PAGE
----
EDP Sciences
Free Access
Issue
A&A
Volume 610, February 2018
Article Number L14
Number of page(s) 5
Section Letters to the Editor
DOI https://doi.org/10.1051/0004-6361/201732522
Published online 23 February 2018

© ESO 2018

1 Introduction

Determining the heavy-element mass (hereafter, MZ) and its distribution in Jupiter plays a key role in understanding its origin (e.g., Helled & Lunine 2014). Typically, MZ in Jupiter is inferred by structure models that fit the observed properties of the planet, in particular, the gravitational moments J2n (Nettelmann et al. 2015; Miguel et al. 2016; Wahl et al. 2017). Structure models are relatively complex as they try to reflect various physical processes and properties within the planet such as the planetary core and helium separation from hydrogen (helium rain). In addition, structure models must rely on state-of-the-art equations of state to derive the planetary composition and its depth dependence. Nevertheless, most interior models are derived under the simplifying assumption that Jupiter is mostly adiabatic (e.g., Guillot 1999; Guillot et al. 2004; Fortney et al. 2011; Nettelmann et al. 2015). Some models assume that the heavy elements are homogeneously mixed within the planetary envelope, while others allow the heavy-element mass fraction (hereafter, Z) to change between the two regions of the envelopes created by helium rain (Fortney & Hubbard 2004; Nettelmann et al. 2015). Although the idea that Jupiter could have composition gradients and be non-adiabatic was proposed decades ago (Stevenson 19821985), only recently has this possibility received more attention in both formation models (Lozovsky et al. 2017; Helled & Stevenson 2017) and structure modes (Leconte & Chabrier 2012; Vazan et al. 2016).

Recently, we showed that shallow composition gradients as suggested by Leconte & Chabrier (2012), which allow the planet to consist of more metals, are not stable against convection and mixing (Vazan et al. 2016, hereafter VHPK16). In this case, the heavy elements mix with the hydrogen–helium envelope within a few 107 yr, leading to a fully mixed Jupiter. As a result, we suggested that when considering a non-adiabatic structure for giant planets, one must follow the long-term evolution of the planet and confirm that the current-state structure is consistent with the planetary cooling/contraction history. Below we present the evolution of Jupiter with primordial composition gradients (diluted core) that lead to a structure that is consistent with observations.

2 Evolution model

For calculating MZ and the internal structure of Jupiter today, we search for evolution models that lead to a current-state Jupiter model that fits the observed parameters. It should be noted that there are many possible initial configurations and evolutionary paths that fail, and can therefore be excluded. Here we present one possible Jupiter model that is compatible with the observational constraints. This model is used to demonstrate the efficiency of mixing and the expected evolution of giant planets with primordial composition gradients. The nature of evolution models is different from those of structure models, and they cannot be as accurate; therefore for the observational constraints we use Jupiter’s mass, radius, effective temperature and J2. Recently, J2 has been determined by Juno (in units of 106) to be 14 696.514 ± 0.272 (Folkner et al. 2017), but here we allow J2 to fit within 1%. For investigating the long-term evolution of Jupiter, such an accuracy is sufficient (Nettelmann 2017). Our current-state Jupiter model has a mean radius of 69 911 km and an effective temperature Teff = 124.6 K, as constrained by observations.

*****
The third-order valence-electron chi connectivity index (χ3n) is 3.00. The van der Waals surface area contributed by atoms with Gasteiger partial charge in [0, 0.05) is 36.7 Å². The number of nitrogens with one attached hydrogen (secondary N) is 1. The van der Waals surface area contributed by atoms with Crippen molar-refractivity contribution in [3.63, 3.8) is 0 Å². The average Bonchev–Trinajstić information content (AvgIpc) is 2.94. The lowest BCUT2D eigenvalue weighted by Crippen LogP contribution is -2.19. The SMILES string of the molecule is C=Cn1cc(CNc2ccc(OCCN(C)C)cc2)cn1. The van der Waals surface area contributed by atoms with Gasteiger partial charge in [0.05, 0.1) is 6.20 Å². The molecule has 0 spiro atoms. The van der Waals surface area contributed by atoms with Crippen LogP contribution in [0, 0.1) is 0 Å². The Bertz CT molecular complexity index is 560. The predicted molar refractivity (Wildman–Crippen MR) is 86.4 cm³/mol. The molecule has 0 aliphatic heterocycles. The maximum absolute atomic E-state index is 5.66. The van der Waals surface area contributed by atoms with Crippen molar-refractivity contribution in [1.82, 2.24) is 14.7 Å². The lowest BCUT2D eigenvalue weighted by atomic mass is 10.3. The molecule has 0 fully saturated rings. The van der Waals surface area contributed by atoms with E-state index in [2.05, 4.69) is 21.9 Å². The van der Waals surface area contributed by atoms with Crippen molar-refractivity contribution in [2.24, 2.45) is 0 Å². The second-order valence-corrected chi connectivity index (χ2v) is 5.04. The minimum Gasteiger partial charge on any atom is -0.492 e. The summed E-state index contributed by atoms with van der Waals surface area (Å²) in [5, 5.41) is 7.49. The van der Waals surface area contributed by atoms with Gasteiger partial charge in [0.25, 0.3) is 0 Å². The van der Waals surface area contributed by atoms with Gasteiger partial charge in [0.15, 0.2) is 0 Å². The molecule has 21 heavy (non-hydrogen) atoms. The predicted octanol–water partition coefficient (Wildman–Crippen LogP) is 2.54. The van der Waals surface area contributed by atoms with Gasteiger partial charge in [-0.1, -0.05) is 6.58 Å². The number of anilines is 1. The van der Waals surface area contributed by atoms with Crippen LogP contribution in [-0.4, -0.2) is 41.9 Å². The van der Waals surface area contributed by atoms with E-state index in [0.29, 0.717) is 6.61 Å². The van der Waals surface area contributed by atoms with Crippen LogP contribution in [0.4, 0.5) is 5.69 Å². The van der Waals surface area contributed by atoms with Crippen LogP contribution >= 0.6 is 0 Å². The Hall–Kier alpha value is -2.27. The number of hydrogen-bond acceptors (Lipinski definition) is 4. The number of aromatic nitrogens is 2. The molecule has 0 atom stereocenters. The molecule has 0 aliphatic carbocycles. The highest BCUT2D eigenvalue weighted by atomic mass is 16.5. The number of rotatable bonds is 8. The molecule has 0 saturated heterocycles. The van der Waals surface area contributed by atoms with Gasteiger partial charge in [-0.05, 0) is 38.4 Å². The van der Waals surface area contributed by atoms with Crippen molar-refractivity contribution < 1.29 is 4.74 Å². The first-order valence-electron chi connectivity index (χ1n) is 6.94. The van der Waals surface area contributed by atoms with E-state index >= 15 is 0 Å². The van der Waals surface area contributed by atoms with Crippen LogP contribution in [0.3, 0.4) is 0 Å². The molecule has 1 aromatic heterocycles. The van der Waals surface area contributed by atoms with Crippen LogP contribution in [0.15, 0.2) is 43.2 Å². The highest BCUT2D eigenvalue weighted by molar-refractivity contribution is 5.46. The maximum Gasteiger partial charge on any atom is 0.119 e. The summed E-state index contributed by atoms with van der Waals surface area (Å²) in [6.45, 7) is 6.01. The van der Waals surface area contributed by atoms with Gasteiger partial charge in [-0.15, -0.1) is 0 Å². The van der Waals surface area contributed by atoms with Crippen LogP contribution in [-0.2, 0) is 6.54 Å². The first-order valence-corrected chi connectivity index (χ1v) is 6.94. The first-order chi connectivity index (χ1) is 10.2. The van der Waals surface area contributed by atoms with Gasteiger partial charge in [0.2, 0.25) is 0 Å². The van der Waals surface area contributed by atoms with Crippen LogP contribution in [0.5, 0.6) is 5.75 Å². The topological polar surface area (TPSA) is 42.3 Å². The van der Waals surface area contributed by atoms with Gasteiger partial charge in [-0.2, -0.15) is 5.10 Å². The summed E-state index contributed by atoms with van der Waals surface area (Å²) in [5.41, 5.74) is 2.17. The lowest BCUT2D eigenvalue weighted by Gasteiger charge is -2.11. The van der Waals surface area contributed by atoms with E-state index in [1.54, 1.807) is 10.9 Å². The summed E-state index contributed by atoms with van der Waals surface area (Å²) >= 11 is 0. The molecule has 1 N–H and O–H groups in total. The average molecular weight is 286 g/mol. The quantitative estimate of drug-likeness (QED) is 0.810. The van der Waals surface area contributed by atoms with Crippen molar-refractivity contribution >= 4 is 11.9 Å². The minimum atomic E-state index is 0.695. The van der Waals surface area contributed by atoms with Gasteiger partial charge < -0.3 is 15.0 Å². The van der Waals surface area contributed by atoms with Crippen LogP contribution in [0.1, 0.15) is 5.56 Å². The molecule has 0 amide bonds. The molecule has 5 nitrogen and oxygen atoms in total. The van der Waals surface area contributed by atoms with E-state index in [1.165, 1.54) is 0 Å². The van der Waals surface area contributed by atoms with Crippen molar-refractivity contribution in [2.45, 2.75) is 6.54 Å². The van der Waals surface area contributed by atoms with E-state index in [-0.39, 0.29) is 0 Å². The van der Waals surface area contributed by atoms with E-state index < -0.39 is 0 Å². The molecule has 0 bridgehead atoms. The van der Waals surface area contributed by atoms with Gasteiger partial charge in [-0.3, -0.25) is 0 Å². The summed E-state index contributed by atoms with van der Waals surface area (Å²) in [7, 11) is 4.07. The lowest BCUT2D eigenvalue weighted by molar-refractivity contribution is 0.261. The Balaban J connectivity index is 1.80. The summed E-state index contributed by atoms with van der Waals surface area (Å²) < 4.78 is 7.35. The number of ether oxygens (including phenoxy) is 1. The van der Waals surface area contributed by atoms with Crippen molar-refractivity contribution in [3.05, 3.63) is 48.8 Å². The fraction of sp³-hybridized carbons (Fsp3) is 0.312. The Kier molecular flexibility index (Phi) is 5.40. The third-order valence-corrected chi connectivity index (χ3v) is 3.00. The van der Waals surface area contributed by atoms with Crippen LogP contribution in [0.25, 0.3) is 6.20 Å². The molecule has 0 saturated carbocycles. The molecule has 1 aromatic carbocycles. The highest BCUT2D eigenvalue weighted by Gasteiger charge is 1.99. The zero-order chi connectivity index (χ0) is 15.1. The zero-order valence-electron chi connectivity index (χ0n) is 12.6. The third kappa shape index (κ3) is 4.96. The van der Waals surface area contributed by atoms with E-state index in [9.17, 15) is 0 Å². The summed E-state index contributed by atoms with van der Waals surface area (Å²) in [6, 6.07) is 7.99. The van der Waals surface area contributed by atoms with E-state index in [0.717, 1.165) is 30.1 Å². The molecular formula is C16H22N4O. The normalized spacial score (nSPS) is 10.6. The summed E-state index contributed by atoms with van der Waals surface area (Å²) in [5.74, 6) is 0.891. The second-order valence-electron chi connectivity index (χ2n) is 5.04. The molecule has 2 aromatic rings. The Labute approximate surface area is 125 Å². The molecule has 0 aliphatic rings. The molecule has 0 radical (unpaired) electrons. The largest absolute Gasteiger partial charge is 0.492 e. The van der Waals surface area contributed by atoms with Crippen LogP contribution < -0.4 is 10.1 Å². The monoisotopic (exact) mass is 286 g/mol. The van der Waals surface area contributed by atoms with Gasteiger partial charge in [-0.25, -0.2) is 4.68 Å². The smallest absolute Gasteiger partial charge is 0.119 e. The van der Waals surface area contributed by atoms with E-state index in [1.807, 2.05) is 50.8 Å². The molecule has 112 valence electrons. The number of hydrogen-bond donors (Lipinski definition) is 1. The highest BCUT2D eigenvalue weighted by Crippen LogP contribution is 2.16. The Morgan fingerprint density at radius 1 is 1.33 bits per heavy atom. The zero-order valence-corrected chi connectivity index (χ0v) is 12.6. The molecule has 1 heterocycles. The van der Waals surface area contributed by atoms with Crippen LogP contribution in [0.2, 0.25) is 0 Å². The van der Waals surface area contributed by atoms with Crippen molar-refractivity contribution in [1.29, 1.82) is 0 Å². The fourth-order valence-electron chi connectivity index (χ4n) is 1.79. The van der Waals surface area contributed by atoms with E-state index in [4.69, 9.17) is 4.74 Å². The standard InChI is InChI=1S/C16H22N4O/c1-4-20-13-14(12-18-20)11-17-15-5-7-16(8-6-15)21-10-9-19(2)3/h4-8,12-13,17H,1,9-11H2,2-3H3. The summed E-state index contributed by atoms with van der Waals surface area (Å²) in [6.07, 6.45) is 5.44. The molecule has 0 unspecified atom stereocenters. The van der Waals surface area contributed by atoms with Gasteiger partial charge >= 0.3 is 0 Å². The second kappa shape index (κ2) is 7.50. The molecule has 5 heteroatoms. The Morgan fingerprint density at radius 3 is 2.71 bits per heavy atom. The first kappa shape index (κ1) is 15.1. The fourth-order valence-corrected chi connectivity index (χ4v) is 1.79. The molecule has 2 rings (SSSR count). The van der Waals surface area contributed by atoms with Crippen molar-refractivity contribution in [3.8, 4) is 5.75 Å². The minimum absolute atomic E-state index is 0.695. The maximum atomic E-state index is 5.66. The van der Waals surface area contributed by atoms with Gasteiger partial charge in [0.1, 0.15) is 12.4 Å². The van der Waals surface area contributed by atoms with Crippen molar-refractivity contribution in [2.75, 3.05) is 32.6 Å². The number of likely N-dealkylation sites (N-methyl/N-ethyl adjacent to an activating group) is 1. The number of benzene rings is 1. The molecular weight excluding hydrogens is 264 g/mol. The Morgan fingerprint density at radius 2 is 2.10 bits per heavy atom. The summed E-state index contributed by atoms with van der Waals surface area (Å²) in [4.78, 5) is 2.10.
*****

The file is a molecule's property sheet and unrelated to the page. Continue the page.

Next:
We use the SCVH equation of state (EOS) for hydrogen and helium (Saumon et al. 1995) and our own EOS for water calculated using the QEOS method (Vazan et al. 2013). For the calculation of the heavy-element mass we assume that the heavy elements are all in H2 O. While this is a simplification, the derived MZ is not very sensitive to the assumed heavy element, although the efficiency of mixing is expected to be smaller for heavier materials (VHPK16). The derived MZ , however, depends on the assumed hydrogen and helium EOS (Saumon & Guillot 2004; Miguel et al. 2016).

The model has a gray atmosphere with an albedo of A = 0.343 (Guillot & Gautier 2014) and includes stellar irradiation (with Tirr = 110 K, see Appendix A3 in Vazan et al. 2015, for details). The opacity is set by the harmonic mean of the conductive and radiative opacities. The radiative opacity is the analytical fit of Valencia et al. (2013) to the opacity tables of Freedman et al. (2008), and the conductive opacity is taken from Potekhin et al. (1999). More details on the evolution model are given in Appendix A.

3 Results

Formation models including planetesimal dissolution generally lead to a primordial Jupiter that contains a relatively steep heavy-element gradient in which only the innermost region is of pure Z (Lozovsky et al. 2017; Helled & Stevenson 2017). For such a primordial structure, which also leads to a current-state structure that is consistent with Jupiter observables, we find the total MZ to be 40 M , when considering SCVH EOS for hydrogen and helium. In our primordial structure, the pure-heavy-element region has a mass of only 0.3 M , with almost 40 M within the gradient. At present, due to convective mixing at early times, the gradient consists of only 24 M with ~16 M of heavy elements being homogeneously mixed in the outer part of the planet. This current state structure is consistent with Jupiter observables.